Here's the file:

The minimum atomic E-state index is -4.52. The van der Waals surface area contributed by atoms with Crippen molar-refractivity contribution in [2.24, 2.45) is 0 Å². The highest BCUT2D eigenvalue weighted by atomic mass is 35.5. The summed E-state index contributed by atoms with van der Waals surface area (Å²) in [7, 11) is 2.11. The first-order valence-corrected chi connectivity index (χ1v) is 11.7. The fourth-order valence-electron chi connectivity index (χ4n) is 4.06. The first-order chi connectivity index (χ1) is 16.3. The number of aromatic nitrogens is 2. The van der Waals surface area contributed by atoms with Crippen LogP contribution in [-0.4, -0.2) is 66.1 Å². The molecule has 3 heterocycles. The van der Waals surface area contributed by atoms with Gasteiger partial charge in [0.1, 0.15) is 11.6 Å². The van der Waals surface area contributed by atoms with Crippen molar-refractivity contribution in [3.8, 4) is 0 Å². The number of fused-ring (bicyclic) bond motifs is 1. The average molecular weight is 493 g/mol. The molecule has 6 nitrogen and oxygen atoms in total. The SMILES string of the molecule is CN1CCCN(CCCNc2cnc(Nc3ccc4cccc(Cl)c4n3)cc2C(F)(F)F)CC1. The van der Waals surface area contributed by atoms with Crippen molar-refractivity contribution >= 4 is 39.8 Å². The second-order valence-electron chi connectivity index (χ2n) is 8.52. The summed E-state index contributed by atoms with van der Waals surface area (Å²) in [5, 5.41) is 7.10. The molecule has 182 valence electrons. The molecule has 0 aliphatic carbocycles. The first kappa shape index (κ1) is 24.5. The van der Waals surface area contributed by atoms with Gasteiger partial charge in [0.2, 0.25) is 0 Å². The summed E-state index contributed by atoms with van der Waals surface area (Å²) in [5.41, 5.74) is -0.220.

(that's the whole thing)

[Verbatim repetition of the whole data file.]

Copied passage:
The minimum atomic E-state index is -4.52. The van der Waals surface area contributed by atoms with Crippen molar-refractivity contribution in [2.24, 2.45) is 0 Å². The highest BCUT2D eigenvalue weighted by atomic mass is 35.5. The summed E-state index contributed by atoms with van der Waals surface area (Å²) in [7, 11) is 2.11. The first-order valence-corrected chi connectivity index (χ1v) is 11.7. The fourth-order valence-electron chi connectivity index (χ4n) is 4.06. The first-order chi connectivity index (χ1) is 16.3. The number of aromatic nitrogens is 2. The van der Waals surface area contributed by atoms with Crippen LogP contribution in [-0.4, -0.2) is 66.1 Å². The molecule has 3 heterocycles. The van der Waals surface area contributed by atoms with Gasteiger partial charge in [0.1, 0.15) is 11.6 Å². The van der Waals surface area contributed by atoms with Crippen molar-refractivity contribution in [3.8, 4) is 0 Å². The number of fused-ring (bicyclic) bond motifs is 1. The average molecular weight is 493 g/mol. The molecule has 6 nitrogen and oxygen atoms in total. The SMILES string of the molecule is CN1CCCN(CCCNc2cnc(Nc3ccc4cccc(Cl)c4n3)cc2C(F)(F)F)CC1. The van der Waals surface area contributed by atoms with Crippen molar-refractivity contribution >= 4 is 39.8 Å². The second-order valence-electron chi connectivity index (χ2n) is 8.52. The summed E-state index contributed by atoms with van der Waals surface area (Å²) in [5, 5.41) is 7.10. The molecule has 182 valence electrons. The molecule has 0 aliphatic carbocycles. The first kappa shape index (κ1) is 24.5. The van der Waals surface area contributed by atoms with Gasteiger partial charge in [0.2, 0.25) is 0 Å². The summed E-state index contributed by atoms with van der Waals surface area (Å²) in [5.41, 5.74) is -0.220.